5 Photo Apps You Need for Your Next Trip

Get more likes on your travel photos when you use these shooting, editing and storage apps.

By Jess Moss, ContributorMarch 1, 2016
By Jess Moss, ContributorMarch 1, 2016, at 10:50 a.m.
U.S. News & World Report

5 Photo Apps You Need for Your Next Trip

Cropped Image Of Silhouette Person Holding Cell Phone Against Sky At Dusk

These must-have photo apps help you snap, edit and organize your vacation photos on the fly.(Getty Images)

It takes more than an Instagram filter and a tap on your touch screen to get a winning photo. A good travel photo has to tell a story and capture the essence of the place. It also has to look aesthetically pleasing. Luckily, there's an app for that – there are plenty, actually. From editing like the pros to clearing up space on your phone for more pictures, these five tools will help you shoot, edit and organize your photos in a better way.

Snapseed

Ever wonder how people get those amazing landscape shots where everything looks bright and colorful? Often that's the result of HDR, or high dynamic range photography, and you can apply it to your own photos easily. Snapseed, a free app offers a wide range of gizmos, like HDR and red-eye reduction. Actually, there are so many different settings and variables to adjust, it can take some time to tap around and find the tools you need. But once you get into a Snapseed groove, you can swipe and slide your photos into great shape quickly. Plus, all edits made on the app are "non-destructive," meaning you won't be overwriting your original photo and you can retreat backwards through all your edits any time. You can also opt to "Save As" to create a new modified version of the picture while keeping your old one.

Ideal for: Boosting color and detail
Price: Free
Compatibility: Android; Phone (iOS 8 or later required)

VSCO

VSCO is more than an editing app. It's a community-focused educational tool as well. The company makes plug-ins for Photoshop and Adobe Photoshop Lightroom. In other words, the tool is for serious photographers. The editing interface is simple and clean; you can choose from 10 free pre-set filters (more are available to buy) and make custom tweaks on top of them. Like Instagram, you can browse other VSCO users' photos in the "Explore" section. Unlike Instagram, the photos here show you which filters and settings the photographer used, so you can pick up techniques and ideas. Want more ways to learn? The new VSCO Academy just launched in February, offering a "place for photographers of all levels to learn, be inspired and engage in the art of photography."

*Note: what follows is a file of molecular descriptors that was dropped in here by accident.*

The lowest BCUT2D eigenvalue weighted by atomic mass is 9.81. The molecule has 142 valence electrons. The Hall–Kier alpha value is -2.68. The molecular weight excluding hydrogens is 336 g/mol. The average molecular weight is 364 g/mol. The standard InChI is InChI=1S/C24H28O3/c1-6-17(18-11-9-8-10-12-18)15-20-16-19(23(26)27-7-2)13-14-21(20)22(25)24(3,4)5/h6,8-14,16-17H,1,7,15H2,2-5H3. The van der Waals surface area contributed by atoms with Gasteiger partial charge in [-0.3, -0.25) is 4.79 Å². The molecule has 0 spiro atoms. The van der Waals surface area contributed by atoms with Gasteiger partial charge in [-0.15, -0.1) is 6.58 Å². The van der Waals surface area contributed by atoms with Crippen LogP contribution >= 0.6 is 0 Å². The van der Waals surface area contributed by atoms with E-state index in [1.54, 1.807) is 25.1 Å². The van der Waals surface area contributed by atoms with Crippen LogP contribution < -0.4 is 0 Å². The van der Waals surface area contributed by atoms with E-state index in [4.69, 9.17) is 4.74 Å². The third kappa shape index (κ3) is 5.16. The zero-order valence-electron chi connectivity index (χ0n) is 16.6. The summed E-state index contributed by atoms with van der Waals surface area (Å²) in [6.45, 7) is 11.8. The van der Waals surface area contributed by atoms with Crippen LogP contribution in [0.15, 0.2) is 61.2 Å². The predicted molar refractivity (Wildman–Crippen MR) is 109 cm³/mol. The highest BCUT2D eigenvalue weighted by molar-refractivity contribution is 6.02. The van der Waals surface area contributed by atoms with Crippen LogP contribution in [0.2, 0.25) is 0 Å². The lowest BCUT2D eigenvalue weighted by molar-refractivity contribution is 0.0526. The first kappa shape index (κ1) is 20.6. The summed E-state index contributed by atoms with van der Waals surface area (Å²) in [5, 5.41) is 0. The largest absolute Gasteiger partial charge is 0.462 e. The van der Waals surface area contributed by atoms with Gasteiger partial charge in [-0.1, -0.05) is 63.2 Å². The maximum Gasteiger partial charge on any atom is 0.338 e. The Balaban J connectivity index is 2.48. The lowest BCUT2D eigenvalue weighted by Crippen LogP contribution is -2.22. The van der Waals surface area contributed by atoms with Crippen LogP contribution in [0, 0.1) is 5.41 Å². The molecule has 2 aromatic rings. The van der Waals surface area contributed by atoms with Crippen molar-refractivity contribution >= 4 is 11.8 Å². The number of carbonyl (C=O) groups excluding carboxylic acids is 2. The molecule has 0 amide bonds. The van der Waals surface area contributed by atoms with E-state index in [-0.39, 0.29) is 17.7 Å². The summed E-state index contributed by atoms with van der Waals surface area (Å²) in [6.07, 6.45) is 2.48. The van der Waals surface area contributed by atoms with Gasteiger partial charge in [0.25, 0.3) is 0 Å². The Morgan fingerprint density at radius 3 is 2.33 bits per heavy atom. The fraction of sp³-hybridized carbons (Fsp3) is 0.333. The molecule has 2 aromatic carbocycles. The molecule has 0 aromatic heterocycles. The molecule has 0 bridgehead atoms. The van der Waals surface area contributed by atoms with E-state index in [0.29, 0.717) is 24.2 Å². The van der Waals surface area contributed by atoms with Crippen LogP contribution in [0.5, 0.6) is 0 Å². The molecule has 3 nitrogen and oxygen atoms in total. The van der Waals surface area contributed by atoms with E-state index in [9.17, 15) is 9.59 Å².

Ideal for: Learning new styles and techniques
Price: Free; includes in-app purchases
Compatibility: Android; iPhone (iOS 8 or later required)

Slow Shutter Cam

Ever wonder how people take those misty waterfall pics or those nighttime streetscapes where traffic lines zigzag across the screen? Shots such as these require a slow shutter speed, and as great as smartphone cameras have become, most do not feature manual controls. That's where the Slow Shutter Cam app comes in. With three different modes to capture pictures in dark settings (night shots), blurred motion (waterfalls) and light trails (traffic), the app lets you control your phone camera enough to get DSLR-style scenes. Plus, if you're an advanced photographer, you can also geek out with the metadata – you can pick your file type, resolution, geotagging and more.